Week-long seminar a resource to all musicians
The Horton School of Music at Charleston Southern along with the Charleston Jazz Academy hosted an eight-day seminar on musician’s health and safety that concluded on Tuesday, February 4. The free annual event focused on issues facing musicians of all levels with regard to physical, mental, and emotional health and safety demands. Attendees spanned the musical field: professional and avocational performers, music teachers and students, music therapists, worship leaders, church musicians and students.
“Musicians are reliant on their bodies and minds to function at the highest levels and in peak condition,” founder and chair of the event committee, Dr. Jill Terhaar Lewis, said.
A professor of music within CSU’s Horton School of Music, Lewis is dedicated to arming students with the tools necessary to sustain long careers in music. “Good habits and resources learned now help us all to be informed and prepared should problems arise.”
Workshops covered topics on the physical and mental well-being of a musician. In Dr. Lucinda Halstead’s presentation on the biometrics of singing, attendees learned about laryngeal and wind instruments dystonia as well as hearing loss.
She addressed the training of the voice, explaining that most professional musicians apply sports medicine training and performance knowledge to their careers. Just like athletes, nutrition and aerobics are important.
“Your body is your instrument,” she said. “Your brain and emotions drive that violin.”
Her presentation continued to speak to the biomechanics of the voice: larynx functions, various muscles surrounding the vocal chords, resting the voice, and even the dangers of smoking. Halstead also stressed the use of protective earwear when possible, such as 20db silicone earplugs, while singing.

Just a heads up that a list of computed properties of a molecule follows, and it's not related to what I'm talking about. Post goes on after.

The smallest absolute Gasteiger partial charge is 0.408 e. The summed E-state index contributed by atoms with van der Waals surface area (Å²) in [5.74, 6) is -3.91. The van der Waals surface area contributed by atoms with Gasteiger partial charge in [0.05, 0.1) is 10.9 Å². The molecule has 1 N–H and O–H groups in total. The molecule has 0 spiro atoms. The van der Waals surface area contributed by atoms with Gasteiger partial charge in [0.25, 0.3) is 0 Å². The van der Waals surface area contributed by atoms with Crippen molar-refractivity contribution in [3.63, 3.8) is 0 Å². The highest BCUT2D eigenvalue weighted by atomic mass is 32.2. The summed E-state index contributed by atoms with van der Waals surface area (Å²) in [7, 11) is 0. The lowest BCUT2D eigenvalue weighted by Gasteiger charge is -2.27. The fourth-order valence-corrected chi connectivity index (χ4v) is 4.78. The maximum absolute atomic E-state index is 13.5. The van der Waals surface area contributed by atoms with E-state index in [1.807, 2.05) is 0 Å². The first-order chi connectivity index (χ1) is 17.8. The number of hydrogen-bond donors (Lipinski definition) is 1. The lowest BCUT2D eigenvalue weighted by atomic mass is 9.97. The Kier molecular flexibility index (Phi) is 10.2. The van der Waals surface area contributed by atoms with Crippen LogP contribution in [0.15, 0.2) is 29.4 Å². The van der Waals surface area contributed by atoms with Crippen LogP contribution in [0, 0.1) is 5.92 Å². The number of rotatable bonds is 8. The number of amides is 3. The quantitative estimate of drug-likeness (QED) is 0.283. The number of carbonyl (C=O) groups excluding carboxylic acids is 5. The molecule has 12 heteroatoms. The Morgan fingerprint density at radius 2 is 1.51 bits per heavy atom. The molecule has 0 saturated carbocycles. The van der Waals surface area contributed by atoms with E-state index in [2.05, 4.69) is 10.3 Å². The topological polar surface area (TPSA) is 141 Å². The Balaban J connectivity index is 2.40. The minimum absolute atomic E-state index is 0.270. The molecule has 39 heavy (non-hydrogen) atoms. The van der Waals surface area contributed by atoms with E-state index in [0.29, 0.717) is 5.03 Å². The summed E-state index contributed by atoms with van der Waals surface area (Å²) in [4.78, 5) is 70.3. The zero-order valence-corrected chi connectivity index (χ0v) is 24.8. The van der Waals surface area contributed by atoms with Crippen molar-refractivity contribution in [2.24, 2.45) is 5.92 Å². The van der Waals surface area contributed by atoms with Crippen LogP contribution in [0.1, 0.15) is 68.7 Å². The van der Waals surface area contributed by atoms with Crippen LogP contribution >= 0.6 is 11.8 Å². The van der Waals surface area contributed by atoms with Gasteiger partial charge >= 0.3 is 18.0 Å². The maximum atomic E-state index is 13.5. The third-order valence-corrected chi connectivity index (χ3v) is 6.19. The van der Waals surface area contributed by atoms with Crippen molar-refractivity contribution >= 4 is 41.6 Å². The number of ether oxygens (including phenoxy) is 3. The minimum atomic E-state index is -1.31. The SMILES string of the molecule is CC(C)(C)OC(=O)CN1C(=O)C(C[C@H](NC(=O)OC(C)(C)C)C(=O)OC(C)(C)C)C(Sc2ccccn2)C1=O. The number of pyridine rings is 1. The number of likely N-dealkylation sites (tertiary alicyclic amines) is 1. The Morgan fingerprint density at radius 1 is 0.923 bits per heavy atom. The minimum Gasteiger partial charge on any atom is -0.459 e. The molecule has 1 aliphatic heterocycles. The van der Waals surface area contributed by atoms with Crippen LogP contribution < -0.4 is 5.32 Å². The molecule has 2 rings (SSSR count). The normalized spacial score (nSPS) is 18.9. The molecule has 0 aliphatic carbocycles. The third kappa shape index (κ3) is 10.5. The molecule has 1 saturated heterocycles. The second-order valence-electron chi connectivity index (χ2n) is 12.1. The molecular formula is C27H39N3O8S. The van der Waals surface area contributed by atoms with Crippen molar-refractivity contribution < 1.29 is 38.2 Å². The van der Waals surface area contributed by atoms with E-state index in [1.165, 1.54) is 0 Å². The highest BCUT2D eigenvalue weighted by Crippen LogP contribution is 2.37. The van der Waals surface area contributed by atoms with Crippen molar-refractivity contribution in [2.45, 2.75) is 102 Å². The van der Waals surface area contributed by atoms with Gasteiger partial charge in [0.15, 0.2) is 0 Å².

“Being a professional singer is a life choice,” she said in closing. “So break a leg!”
Erin McCance, intern with CSU’s Counseling Services, took a different approach: the mental health of a musician. She primarily focused on music performance anxiety and self-compassion, noting the reasons for anxiety and stress as well as how to self-treat and when to seek help. The strongest cause of music performance anxiety? Depression, according to McCance. She noted that escape from anxiety and stress caused by the standard of perfection can be found in practicing mindfulness.
“Everyone makes mistakes,” McCance said. “Change the words from ‘how can I fail’ to ‘how can I be successful?’”
Workshops were held on campus as well as the Charleston Jazz Academy’s location in North Charleston.
This year’s presenters included:
- Dr. John Chong, Musicians’ Clinics of Canada
- Dr. Lucinda Halstead, MUSC Evelyn Trammell Institute for Voice and Swallowing
- Krysten Sears, MUSC Evelyn Trammell Institute for Voice and Swallowing
- Dr. Jerry Renato, chiropractor
- Dr. Ann G. Rhodes, Poise and Performance studio
- Dr. Katherine Smith, CSU assistant professor of kinesiology
- Scott Wade PA-C, CSU director of didactic education physician assistant program
- Erin McCance, CSU Counseling Services intern
- Ed Meyer, retired health insurance executive
- Deanna McBroom, MUSC Evelyn Trammel Institute for Voice and Swallowing and Professor Emerita of Voice-The College of Charleston
Andrew Boyles and Caleb Summers contributed to this article and are both senior communication studies majors at Charleston Southern.